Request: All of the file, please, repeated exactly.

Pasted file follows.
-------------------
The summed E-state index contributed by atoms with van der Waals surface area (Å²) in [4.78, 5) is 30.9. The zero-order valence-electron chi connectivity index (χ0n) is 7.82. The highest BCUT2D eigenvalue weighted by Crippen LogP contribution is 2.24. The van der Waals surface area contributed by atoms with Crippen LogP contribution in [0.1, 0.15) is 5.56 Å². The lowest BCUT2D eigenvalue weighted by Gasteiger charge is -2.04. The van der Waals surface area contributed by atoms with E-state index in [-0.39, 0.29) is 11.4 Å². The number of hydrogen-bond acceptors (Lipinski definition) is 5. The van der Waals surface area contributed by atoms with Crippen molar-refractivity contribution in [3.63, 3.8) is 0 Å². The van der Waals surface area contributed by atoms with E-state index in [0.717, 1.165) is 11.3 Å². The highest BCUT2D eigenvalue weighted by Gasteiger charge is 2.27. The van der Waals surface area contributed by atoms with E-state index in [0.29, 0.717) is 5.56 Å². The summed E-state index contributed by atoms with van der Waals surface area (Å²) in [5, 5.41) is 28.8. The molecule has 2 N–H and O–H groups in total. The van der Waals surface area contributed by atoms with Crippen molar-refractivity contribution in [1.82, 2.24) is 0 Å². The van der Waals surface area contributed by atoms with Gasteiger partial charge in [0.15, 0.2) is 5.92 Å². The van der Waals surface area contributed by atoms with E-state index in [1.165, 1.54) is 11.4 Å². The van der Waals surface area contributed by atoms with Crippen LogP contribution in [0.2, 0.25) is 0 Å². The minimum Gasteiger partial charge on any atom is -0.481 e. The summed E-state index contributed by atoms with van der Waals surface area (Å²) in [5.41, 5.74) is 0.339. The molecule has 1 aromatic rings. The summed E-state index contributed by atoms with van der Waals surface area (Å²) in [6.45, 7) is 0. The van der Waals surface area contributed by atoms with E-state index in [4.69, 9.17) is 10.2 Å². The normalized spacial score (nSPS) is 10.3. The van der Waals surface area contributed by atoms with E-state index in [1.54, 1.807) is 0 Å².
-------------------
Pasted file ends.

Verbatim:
The summed E-state index contributed by atoms with van der Waals surface area (Å²) in [4.78, 5) is 30.9. The zero-order valence-electron chi connectivity index (χ0n) is 7.82. The highest BCUT2D eigenvalue weighted by Crippen LogP contribution is 2.24. The van der Waals surface area contributed by atoms with Crippen LogP contribution in [0.1, 0.15) is 5.56 Å². The lowest BCUT2D eigenvalue weighted by Gasteiger charge is -2.04. The van der Waals surface area contributed by atoms with E-state index in [-0.39, 0.29) is 11.4 Å². The number of hydrogen-bond acceptors (Lipinski definition) is 5. The van der Waals surface area contributed by atoms with Crippen molar-refractivity contribution in [3.63, 3.8) is 0 Å². The van der Waals surface area contributed by atoms with E-state index in [0.717, 1.165) is 11.3 Å². The highest BCUT2D eigenvalue weighted by Gasteiger charge is 2.27. The van der Waals surface area contributed by atoms with E-state index in [0.29, 0.717) is 5.56 Å². The summed E-state index contributed by atoms with van der Waals surface area (Å²) in [5, 5.41) is 28.8. The molecule has 2 N–H and O–H groups in total. The van der Waals surface area contributed by atoms with Crippen molar-refractivity contribution in [1.82, 2.24) is 0 Å². The van der Waals surface area contributed by atoms with Gasteiger partial charge in [0.15, 0.2) is 5.92 Å². The van der Waals surface area contributed by atoms with E-state index in [1.165, 1.54) is 11.4 Å². The van der Waals surface area contributed by atoms with Crippen LogP contribution in [0.2, 0.25) is 0 Å². The minimum Gasteiger partial charge on any atom is -0.481 e. The summed E-state index contributed by atoms with van der Waals surface area (Å²) in [5.41, 5.74) is 0.339. The molecule has 1 aromatic rings. The summed E-state index contributed by atoms with van der Waals surface area (Å²) in [6.45, 7) is 0. The van der Waals surface area contributed by atoms with E-state index in [4.69, 9.17) is 10.2 Å². The normalized spacial score (nSPS) is 10.3. The van der Waals surface area contributed by atoms with E-state index in [1.54, 1.807) is 0 Å².